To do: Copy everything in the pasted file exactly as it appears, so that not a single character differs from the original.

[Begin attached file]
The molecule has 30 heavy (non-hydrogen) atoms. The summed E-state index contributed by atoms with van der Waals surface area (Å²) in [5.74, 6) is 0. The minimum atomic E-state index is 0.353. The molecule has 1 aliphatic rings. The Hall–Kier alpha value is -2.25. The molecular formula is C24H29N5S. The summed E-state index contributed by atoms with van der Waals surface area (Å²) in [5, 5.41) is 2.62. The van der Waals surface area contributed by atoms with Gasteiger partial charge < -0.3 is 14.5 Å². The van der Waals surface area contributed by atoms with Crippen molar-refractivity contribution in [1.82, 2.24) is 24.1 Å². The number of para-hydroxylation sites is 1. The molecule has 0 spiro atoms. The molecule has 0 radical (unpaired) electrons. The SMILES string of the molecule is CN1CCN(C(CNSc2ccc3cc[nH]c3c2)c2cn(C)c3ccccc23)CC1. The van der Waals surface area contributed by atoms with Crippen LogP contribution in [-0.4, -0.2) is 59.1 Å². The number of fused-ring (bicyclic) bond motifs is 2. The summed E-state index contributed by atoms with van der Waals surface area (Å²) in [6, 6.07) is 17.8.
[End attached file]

The molecule has 30 heavy (non-hydrogen) atoms. The summed E-state index contributed by atoms with van der Waals surface area (Å²) in [5.74, 6) is 0. The minimum atomic E-state index is 0.353. The molecule has 1 aliphatic rings. The Hall–Kier alpha value is -2.25. The molecular formula is C24H29N5S. The summed E-state index contributed by atoms with van der Waals surface area (Å²) in [5, 5.41) is 2.62. The van der Waals surface area contributed by atoms with Gasteiger partial charge < -0.3 is 14.5 Å². The van der Waals surface area contributed by atoms with Crippen molar-refractivity contribution in [1.82, 2.24) is 24.1 Å². The number of para-hydroxylation sites is 1. The molecule has 0 spiro atoms. The molecule has 0 radical (unpaired) electrons. The SMILES string of the molecule is CN1CCN(C(CNSc2ccc3cc[nH]c3c2)c2cn(C)c3ccccc23)CC1. The van der Waals surface area contributed by atoms with Crippen LogP contribution in [-0.4, -0.2) is 59.1 Å². The number of fused-ring (bicyclic) bond motifs is 2. The summed E-state index contributed by atoms with van der Waals surface area (Å²) in [6, 6.07) is 17.8.